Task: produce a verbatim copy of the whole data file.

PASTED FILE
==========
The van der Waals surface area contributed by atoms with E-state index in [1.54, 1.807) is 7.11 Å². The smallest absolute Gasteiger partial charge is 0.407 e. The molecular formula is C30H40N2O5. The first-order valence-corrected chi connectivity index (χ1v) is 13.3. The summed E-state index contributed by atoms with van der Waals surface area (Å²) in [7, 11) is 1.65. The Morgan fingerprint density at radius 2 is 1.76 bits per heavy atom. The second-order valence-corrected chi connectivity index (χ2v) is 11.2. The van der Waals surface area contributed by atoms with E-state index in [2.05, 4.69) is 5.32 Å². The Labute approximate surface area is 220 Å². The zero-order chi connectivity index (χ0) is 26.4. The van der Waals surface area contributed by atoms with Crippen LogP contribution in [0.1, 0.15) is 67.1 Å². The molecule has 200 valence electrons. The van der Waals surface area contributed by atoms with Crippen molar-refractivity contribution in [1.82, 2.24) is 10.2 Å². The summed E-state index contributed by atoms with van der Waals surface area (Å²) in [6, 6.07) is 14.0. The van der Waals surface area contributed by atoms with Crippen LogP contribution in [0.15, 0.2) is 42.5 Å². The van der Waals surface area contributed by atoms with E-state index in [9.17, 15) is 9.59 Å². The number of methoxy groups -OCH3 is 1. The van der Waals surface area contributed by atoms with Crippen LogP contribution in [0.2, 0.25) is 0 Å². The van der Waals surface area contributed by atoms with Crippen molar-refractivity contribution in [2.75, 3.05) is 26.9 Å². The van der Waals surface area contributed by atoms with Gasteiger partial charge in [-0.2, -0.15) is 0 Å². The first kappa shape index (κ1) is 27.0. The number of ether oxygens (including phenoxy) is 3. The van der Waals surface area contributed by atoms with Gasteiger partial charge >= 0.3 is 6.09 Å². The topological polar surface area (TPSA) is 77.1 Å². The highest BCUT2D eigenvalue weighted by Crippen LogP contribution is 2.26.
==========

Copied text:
The van der Waals surface area contributed by atoms with E-state index in [1.54, 1.807) is 7.11 Å². The smallest absolute Gasteiger partial charge is 0.407 e. The molecular formula is C30H40N2O5. The first-order valence-corrected chi connectivity index (χ1v) is 13.3. The summed E-state index contributed by atoms with van der Waals surface area (Å²) in [7, 11) is 1.65. The Morgan fingerprint density at radius 2 is 1.76 bits per heavy atom. The second-order valence-corrected chi connectivity index (χ2v) is 11.2. The van der Waals surface area contributed by atoms with E-state index in [2.05, 4.69) is 5.32 Å². The Labute approximate surface area is 220 Å². The zero-order chi connectivity index (χ0) is 26.4. The van der Waals surface area contributed by atoms with Crippen LogP contribution in [0.1, 0.15) is 67.1 Å². The molecule has 200 valence electrons. The van der Waals surface area contributed by atoms with Crippen molar-refractivity contribution in [1.82, 2.24) is 10.2 Å². The summed E-state index contributed by atoms with van der Waals surface area (Å²) in [6, 6.07) is 14.0. The van der Waals surface area contributed by atoms with Crippen LogP contribution in [0.15, 0.2) is 42.5 Å². The van der Waals surface area contributed by atoms with E-state index in [9.17, 15) is 9.59 Å². The number of methoxy groups -OCH3 is 1. The van der Waals surface area contributed by atoms with Crippen LogP contribution in [0.2, 0.25) is 0 Å². The van der Waals surface area contributed by atoms with Crippen molar-refractivity contribution in [2.75, 3.05) is 26.9 Å². The van der Waals surface area contributed by atoms with Gasteiger partial charge in [-0.2, -0.15) is 0 Å². The first kappa shape index (κ1) is 27.0. The number of ether oxygens (including phenoxy) is 3. The van der Waals surface area contributed by atoms with Gasteiger partial charge >= 0.3 is 6.09 Å². The topological polar surface area (TPSA) is 77.1 Å². The highest BCUT2D eigenvalue weighted by Crippen LogP contribution is 2.26.